The decision will be reversed.
We are not impressed by an argument of the Commissioner that the taxpayer failed to take advantage of a subsequent change in this legal situation. It was not until 1952 that the City and the School District adopted regulations providing for the first time for payment of mercantile taxes under protest as a basis for suit for refund. The deficiency in the taxpayer's 1948 mercantile tax had long since been assessed and litigation of the matter in the Pennsylvania courts was well advanced. At that late date taxpayer could not be expected to make a fresh start utilizing the newly available method of contesting liability to avoid risk of additional penalty for late payment
BIGGS, Chief Judge (dissenting).
The majority opinion turns on the issue of whether the allowance of a federal tax deduction in the amount of the State imposition would frustrate State policy. The majority holds that the Supreme Court of Pennsylvania concluded in Keystone Metal Co. v. City of Pittsburgh, 1953, 374 Pa. 323, 97 A.2d 797, and Graybar Electric Co. v. School District of Pittsburgh, 1954, 378 Pa. 294, 106 A. 2d 413, that a delay necessitated by a test of the applicability of the statute demonstrated that it was not the policy of Pennsylvania to penalize a taxpayer for delay in the payment of taxes. I cannot perceive such a demonstration, either express or implied, in the decisions cited. I think the case at bar is ruled, as the Tax Court held, by Tank Truck Rentals, Inc. v. Commissioner, 1958, 356 U.S. 30, 78 S.Ct. 507, 2 L.Ed.2d 562, where the taxpayer could not profitably operate its trucks, and Hoover Motor Express Co. v. United States, 356 U.S. 38, 78 S.Ct. 511, 2 L.Ed.2d 568, rehearing denied 1953, 356 U.S. 934, 78 S.Ct. 770, 2 L.Ed.2d 763, where the tax evasion was clearly inadvertent. There is no real hardship here and the policy of Pennsylvania seems exemplified by the fact, contrary to the conclusion of the majority, that the Supreme Court of Pennsylvania reinstated the penalties against the petitioner in the instant case after the lower court had relieved it of them.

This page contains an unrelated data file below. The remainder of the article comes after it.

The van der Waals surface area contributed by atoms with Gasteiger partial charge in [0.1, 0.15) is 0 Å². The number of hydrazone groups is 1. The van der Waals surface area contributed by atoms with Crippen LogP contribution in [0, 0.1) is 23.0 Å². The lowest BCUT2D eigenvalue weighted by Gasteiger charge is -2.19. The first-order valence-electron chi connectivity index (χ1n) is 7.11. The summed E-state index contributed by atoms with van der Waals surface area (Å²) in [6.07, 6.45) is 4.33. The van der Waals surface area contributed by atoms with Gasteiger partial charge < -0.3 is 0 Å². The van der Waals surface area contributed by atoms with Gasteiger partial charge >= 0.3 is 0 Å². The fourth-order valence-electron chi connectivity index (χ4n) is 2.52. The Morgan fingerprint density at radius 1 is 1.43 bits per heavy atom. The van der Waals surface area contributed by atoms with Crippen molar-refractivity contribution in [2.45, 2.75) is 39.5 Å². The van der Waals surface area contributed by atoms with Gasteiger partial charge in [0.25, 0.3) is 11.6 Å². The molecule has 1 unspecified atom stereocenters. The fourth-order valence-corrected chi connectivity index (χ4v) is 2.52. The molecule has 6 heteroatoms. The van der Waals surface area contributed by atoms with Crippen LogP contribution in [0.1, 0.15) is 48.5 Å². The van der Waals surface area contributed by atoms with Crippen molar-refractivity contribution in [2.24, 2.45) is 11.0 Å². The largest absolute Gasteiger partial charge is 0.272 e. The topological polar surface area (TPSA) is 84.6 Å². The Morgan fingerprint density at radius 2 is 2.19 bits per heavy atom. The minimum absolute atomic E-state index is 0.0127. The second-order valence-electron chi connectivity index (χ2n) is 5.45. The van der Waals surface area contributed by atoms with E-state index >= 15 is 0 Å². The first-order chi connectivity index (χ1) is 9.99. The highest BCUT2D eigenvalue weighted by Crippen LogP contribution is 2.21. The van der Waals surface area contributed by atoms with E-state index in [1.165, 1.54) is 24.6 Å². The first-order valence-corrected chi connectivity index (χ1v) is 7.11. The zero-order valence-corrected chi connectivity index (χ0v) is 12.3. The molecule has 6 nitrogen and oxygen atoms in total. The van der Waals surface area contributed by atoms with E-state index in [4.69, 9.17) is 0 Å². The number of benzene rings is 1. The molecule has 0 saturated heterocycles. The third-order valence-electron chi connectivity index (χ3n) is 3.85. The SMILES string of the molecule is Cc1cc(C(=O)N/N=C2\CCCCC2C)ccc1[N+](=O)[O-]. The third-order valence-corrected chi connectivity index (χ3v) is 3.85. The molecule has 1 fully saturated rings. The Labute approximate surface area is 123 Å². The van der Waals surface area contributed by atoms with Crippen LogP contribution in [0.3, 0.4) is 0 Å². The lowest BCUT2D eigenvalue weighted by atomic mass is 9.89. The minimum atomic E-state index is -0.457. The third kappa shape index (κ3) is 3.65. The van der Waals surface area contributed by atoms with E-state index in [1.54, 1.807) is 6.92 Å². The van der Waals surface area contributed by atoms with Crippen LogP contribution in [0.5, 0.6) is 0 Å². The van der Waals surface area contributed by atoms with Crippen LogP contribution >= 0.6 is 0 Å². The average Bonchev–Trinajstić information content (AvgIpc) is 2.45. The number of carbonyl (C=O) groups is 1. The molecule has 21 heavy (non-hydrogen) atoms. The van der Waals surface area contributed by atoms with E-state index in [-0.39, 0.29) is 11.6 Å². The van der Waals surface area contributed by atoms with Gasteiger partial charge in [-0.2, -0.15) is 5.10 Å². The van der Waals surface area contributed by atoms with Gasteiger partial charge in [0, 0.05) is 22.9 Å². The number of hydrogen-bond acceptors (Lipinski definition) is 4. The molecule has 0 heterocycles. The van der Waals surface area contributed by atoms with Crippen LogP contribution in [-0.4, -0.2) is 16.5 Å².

For these reasons I must respectfully dissent.